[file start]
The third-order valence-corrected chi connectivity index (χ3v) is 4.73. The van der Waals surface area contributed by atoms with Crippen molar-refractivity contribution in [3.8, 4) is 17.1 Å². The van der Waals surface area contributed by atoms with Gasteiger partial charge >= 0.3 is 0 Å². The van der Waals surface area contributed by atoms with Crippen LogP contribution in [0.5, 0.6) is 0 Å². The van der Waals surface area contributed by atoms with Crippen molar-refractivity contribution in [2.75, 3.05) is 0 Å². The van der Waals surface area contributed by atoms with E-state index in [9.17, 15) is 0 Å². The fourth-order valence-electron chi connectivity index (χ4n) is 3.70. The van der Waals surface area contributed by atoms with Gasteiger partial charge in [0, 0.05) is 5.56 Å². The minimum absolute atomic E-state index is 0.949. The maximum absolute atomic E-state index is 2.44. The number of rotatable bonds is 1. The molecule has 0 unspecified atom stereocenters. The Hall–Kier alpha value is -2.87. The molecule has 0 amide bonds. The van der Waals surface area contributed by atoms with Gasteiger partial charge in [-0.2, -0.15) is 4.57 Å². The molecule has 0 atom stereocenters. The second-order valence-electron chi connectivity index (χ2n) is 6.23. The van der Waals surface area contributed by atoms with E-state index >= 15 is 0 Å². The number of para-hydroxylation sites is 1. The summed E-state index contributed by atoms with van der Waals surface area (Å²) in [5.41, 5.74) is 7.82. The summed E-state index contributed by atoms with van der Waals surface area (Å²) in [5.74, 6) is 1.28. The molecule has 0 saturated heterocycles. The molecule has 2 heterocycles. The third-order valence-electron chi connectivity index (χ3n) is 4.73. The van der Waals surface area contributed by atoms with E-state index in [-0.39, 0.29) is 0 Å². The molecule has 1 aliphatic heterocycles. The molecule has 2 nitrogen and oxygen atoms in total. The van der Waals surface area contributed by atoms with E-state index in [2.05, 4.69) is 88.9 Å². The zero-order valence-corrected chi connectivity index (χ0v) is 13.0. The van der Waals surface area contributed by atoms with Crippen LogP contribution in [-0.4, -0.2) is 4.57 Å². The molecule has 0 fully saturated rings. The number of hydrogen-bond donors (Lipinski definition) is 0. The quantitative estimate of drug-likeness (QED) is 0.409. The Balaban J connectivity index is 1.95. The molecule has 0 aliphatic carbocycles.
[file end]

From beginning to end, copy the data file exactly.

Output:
The third-order valence-corrected chi connectivity index (χ3v) is 4.73. The van der Waals surface area contributed by atoms with Crippen molar-refractivity contribution in [3.8, 4) is 17.1 Å². The van der Waals surface area contributed by atoms with Gasteiger partial charge >= 0.3 is 0 Å². The van der Waals surface area contributed by atoms with Crippen LogP contribution in [0.5, 0.6) is 0 Å². The van der Waals surface area contributed by atoms with Crippen molar-refractivity contribution in [2.75, 3.05) is 0 Å². The van der Waals surface area contributed by atoms with E-state index in [9.17, 15) is 0 Å². The fourth-order valence-electron chi connectivity index (χ4n) is 3.70. The van der Waals surface area contributed by atoms with Gasteiger partial charge in [0, 0.05) is 5.56 Å². The minimum absolute atomic E-state index is 0.949. The maximum absolute atomic E-state index is 2.44. The number of rotatable bonds is 1. The molecule has 0 unspecified atom stereocenters. The Hall–Kier alpha value is -2.87. The molecule has 0 amide bonds. The van der Waals surface area contributed by atoms with Gasteiger partial charge in [-0.2, -0.15) is 4.57 Å². The molecule has 0 atom stereocenters. The second-order valence-electron chi connectivity index (χ2n) is 6.23. The van der Waals surface area contributed by atoms with E-state index >= 15 is 0 Å². The number of para-hydroxylation sites is 1. The summed E-state index contributed by atoms with van der Waals surface area (Å²) in [5.41, 5.74) is 7.82. The summed E-state index contributed by atoms with van der Waals surface area (Å²) in [5.74, 6) is 1.28. The molecule has 0 saturated heterocycles. The molecule has 2 heterocycles. The third-order valence-electron chi connectivity index (χ3n) is 4.73. The van der Waals surface area contributed by atoms with E-state index in [-0.39, 0.29) is 0 Å². The molecule has 1 aliphatic heterocycles. The molecule has 2 nitrogen and oxygen atoms in total. The van der Waals surface area contributed by atoms with E-state index in [2.05, 4.69) is 88.9 Å². The zero-order valence-corrected chi connectivity index (χ0v) is 13.0. The van der Waals surface area contributed by atoms with Crippen LogP contribution in [-0.4, -0.2) is 4.57 Å². The molecule has 0 fully saturated rings. The number of hydrogen-bond donors (Lipinski definition) is 0. The quantitative estimate of drug-likeness (QED) is 0.409. The Balaban J connectivity index is 1.95. The molecule has 0 aliphatic carbocycles.